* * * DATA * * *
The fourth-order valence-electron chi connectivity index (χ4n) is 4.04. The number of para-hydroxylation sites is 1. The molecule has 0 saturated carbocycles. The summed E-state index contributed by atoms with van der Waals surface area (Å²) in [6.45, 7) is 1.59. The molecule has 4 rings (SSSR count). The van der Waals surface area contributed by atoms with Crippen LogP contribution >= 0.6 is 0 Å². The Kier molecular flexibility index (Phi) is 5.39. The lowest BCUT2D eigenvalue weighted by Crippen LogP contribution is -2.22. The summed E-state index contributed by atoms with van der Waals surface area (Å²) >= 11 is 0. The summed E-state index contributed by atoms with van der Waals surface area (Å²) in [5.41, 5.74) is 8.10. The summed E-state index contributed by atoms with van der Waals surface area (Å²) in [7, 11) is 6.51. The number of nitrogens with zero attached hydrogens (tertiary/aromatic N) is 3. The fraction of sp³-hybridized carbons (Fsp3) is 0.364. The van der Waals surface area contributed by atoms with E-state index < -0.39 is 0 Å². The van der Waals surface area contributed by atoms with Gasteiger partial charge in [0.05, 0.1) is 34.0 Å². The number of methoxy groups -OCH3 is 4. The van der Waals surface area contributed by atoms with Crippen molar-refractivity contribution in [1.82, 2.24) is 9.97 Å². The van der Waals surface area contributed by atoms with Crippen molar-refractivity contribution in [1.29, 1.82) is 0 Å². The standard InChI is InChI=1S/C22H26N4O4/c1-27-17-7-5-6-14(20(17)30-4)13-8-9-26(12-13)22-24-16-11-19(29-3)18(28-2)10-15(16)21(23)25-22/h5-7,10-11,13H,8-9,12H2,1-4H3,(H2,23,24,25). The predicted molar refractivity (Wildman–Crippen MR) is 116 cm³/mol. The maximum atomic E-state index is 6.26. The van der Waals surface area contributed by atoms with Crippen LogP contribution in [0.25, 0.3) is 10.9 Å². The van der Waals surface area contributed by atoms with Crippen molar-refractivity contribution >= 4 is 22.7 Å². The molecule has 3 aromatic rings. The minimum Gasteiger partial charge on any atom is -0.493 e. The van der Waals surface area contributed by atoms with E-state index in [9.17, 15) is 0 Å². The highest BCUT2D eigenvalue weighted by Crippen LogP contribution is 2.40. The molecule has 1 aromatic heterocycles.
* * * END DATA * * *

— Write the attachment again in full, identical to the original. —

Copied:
The fourth-order valence-electron chi connectivity index (χ4n) is 4.04. The number of para-hydroxylation sites is 1. The molecule has 0 saturated carbocycles. The summed E-state index contributed by atoms with van der Waals surface area (Å²) in [6.45, 7) is 1.59. The molecule has 4 rings (SSSR count). The van der Waals surface area contributed by atoms with Crippen LogP contribution >= 0.6 is 0 Å². The Kier molecular flexibility index (Phi) is 5.39. The lowest BCUT2D eigenvalue weighted by Crippen LogP contribution is -2.22. The summed E-state index contributed by atoms with van der Waals surface area (Å²) >= 11 is 0. The summed E-state index contributed by atoms with van der Waals surface area (Å²) in [5.41, 5.74) is 8.10. The summed E-state index contributed by atoms with van der Waals surface area (Å²) in [7, 11) is 6.51. The number of nitrogens with zero attached hydrogens (tertiary/aromatic N) is 3. The fraction of sp³-hybridized carbons (Fsp3) is 0.364. The van der Waals surface area contributed by atoms with E-state index < -0.39 is 0 Å². The van der Waals surface area contributed by atoms with Gasteiger partial charge in [0.05, 0.1) is 34.0 Å². The number of methoxy groups -OCH3 is 4. The van der Waals surface area contributed by atoms with Crippen molar-refractivity contribution in [1.82, 2.24) is 9.97 Å². The van der Waals surface area contributed by atoms with Crippen molar-refractivity contribution in [1.29, 1.82) is 0 Å². The standard InChI is InChI=1S/C22H26N4O4/c1-27-17-7-5-6-14(20(17)30-4)13-8-9-26(12-13)22-24-16-11-19(29-3)18(28-2)10-15(16)21(23)25-22/h5-7,10-11,13H,8-9,12H2,1-4H3,(H2,23,24,25). The predicted molar refractivity (Wildman–Crippen MR) is 116 cm³/mol. The maximum atomic E-state index is 6.26. The van der Waals surface area contributed by atoms with Crippen LogP contribution in [0.25, 0.3) is 10.9 Å². The van der Waals surface area contributed by atoms with Crippen molar-refractivity contribution >= 4 is 22.7 Å². The molecule has 3 aromatic rings. The minimum Gasteiger partial charge on any atom is -0.493 e. The van der Waals surface area contributed by atoms with E-state index in [9.17, 15) is 0 Å². The highest BCUT2D eigenvalue weighted by Crippen LogP contribution is 2.40. The molecule has 1 aromatic heterocycles.